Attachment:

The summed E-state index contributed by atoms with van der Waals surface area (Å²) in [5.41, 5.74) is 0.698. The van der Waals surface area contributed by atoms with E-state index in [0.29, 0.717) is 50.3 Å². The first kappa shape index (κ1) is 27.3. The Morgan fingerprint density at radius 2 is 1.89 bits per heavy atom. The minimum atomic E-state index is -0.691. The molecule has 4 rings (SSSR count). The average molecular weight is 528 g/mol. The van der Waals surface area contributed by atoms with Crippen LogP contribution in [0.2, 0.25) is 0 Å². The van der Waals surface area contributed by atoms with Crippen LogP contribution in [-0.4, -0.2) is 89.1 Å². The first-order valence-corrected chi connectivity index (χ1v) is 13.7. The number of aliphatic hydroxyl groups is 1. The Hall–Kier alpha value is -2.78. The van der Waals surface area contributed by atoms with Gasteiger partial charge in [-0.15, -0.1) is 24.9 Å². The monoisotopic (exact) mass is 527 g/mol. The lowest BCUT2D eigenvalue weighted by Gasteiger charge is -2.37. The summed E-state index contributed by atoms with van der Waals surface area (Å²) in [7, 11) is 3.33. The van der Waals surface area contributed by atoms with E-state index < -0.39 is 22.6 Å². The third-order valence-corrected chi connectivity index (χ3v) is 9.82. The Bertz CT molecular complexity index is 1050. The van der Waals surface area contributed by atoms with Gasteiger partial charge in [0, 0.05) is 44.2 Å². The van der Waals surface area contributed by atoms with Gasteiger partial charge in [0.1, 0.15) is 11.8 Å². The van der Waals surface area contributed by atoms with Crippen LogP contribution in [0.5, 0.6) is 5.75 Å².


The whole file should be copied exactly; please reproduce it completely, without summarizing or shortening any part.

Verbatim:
The summed E-state index contributed by atoms with van der Waals surface area (Å²) in [5.41, 5.74) is 0.698. The van der Waals surface area contributed by atoms with E-state index in [0.29, 0.717) is 50.3 Å². The first kappa shape index (κ1) is 27.3. The Morgan fingerprint density at radius 2 is 1.89 bits per heavy atom. The minimum atomic E-state index is -0.691. The molecule has 4 rings (SSSR count). The average molecular weight is 528 g/mol. The van der Waals surface area contributed by atoms with Crippen LogP contribution in [0.2, 0.25) is 0 Å². The van der Waals surface area contributed by atoms with Crippen LogP contribution in [-0.4, -0.2) is 89.1 Å². The first-order valence-corrected chi connectivity index (χ1v) is 13.7. The number of aliphatic hydroxyl groups is 1. The Hall–Kier alpha value is -2.78. The van der Waals surface area contributed by atoms with Gasteiger partial charge in [-0.15, -0.1) is 24.9 Å². The monoisotopic (exact) mass is 527 g/mol. The lowest BCUT2D eigenvalue weighted by Gasteiger charge is -2.37. The summed E-state index contributed by atoms with van der Waals surface area (Å²) in [7, 11) is 3.33. The van der Waals surface area contributed by atoms with E-state index < -0.39 is 22.6 Å². The third-order valence-corrected chi connectivity index (χ3v) is 9.82. The Bertz CT molecular complexity index is 1050. The van der Waals surface area contributed by atoms with Gasteiger partial charge in [0, 0.05) is 44.2 Å². The van der Waals surface area contributed by atoms with Gasteiger partial charge in [0.1, 0.15) is 11.8 Å². The van der Waals surface area contributed by atoms with Crippen LogP contribution in [0.5, 0.6) is 5.75 Å².